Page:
Culture

Betty White was ‘happy’ at the end of her life: ‘She lived a life that she chose’

Patrick Kelleher January 2, 2022
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Betty White in 2011.

Betty White in 2011. (Bob Riha, Jr./Getty)

Betty White was “happy” at the end of her life – and she knew how much she was adored by her legion of fans, her longtime agent and close friend has said.

There was an outpouring of grief on Friday (31 December) when news broke that White had died at the age of 99, just weeks before she was due to celebrate her 100th birthday.

Speaking to People, Betty White’s agent Jeff Witjas said the Golden Girls legend was content at the end of her life – and he said he thinks she knew how much the world loved her.

“Betty lived a great life and she lived a life that she chose,” Witjas said. “She was happy.

“Every time I told her, ‘Betty, you’re loved,’ she would look at me with a wry smile and say, ‘Really?’ I hope she knew. I think she did. It was something beyond love.”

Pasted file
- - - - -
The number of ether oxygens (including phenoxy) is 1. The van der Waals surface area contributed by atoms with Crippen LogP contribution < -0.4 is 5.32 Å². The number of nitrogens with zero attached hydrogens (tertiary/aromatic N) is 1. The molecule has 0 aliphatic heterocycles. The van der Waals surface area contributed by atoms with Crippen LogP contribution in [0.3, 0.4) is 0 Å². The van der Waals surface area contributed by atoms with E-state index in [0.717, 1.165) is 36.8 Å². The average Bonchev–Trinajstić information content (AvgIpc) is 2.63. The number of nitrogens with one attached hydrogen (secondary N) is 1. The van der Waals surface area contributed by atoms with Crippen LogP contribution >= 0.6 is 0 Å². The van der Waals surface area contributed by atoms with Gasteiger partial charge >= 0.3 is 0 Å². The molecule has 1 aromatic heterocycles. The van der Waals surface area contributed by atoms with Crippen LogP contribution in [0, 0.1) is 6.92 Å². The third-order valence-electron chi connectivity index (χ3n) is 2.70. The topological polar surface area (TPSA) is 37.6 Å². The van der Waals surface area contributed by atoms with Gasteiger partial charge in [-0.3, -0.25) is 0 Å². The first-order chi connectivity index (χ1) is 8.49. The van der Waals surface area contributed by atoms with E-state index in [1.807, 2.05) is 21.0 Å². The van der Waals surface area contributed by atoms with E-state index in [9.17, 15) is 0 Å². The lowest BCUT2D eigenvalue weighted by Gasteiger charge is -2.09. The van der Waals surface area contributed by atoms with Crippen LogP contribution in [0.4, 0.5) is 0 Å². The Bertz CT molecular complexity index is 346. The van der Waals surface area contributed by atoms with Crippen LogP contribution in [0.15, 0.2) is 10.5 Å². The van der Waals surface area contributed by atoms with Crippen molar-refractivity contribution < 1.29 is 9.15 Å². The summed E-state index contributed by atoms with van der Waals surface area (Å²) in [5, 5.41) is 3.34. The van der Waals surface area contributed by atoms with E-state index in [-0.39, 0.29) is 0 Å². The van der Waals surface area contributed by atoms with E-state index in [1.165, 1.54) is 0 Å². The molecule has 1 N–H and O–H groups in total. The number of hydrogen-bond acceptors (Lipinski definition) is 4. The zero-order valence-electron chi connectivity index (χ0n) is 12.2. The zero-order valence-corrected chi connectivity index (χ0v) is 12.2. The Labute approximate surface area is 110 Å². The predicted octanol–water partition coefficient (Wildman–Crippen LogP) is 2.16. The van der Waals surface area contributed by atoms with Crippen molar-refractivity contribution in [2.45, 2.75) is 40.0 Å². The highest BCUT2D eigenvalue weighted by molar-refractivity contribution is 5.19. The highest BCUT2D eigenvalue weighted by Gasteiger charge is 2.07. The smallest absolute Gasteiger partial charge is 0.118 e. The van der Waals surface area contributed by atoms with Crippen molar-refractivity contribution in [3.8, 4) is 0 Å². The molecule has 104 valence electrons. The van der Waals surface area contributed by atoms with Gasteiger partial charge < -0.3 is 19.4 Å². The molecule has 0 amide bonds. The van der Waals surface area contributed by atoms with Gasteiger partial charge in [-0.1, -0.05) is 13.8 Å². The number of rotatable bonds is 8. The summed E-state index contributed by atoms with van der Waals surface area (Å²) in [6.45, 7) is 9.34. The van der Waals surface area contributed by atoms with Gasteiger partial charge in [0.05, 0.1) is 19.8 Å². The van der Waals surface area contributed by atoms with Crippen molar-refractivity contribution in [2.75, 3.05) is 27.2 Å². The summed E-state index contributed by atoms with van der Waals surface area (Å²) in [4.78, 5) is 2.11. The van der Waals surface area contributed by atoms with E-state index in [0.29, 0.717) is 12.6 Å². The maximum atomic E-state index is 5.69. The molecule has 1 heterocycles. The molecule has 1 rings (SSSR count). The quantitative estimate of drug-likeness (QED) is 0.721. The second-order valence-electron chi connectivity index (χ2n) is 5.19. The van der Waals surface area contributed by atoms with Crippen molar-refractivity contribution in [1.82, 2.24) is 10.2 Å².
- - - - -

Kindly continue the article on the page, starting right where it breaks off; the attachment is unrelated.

Witjas described White as “an incredible lady” who was “hard to put into words”. The COVID-19 pandemic meant that she spent most of her time at home over the last two years, he said.

Betty White ‘didn’t go out’ towards the end of her life because of COVID-19

“She didn’t go out. She was under a doctor’s care, not for any reason, other than just being careful with COVID,” he said.

“I know there was a period where she would address all the fan letters,” he said, adding that that eventually slowed down.

“I think, she just didn’t have the energy to respond the way she used to,” Witjas said. “She was reading, she just lived her life. She was home in her comfortable surroundings.”

Witjas also revealed the heartbreaking reason White – a renowned animal lover and activist – didn’t have a dog at the end of her life.

Her golden retriever, called Pontiac, died a few years ago. White ultimately chose not to get another dog as she was afraid it would outlive her, meaning nobody would be there to care for it.

“And I would kid her,” Witjas said. “I said, ‘Betty, you’re outliving everybody. You’re not going anywhere.’ But she was so sensitive to animals.”

White was affectionately known as the First Lady of Hollywood during her lifetime. Her career spanned numerous decades, and she worked longer in television than anyone else.

She starred on the CBS sitcom The Mary Tyler Moore Show from 1973 to 1977, but she is best remembered today for her performance as Rose Nylund in The Golden Girls.

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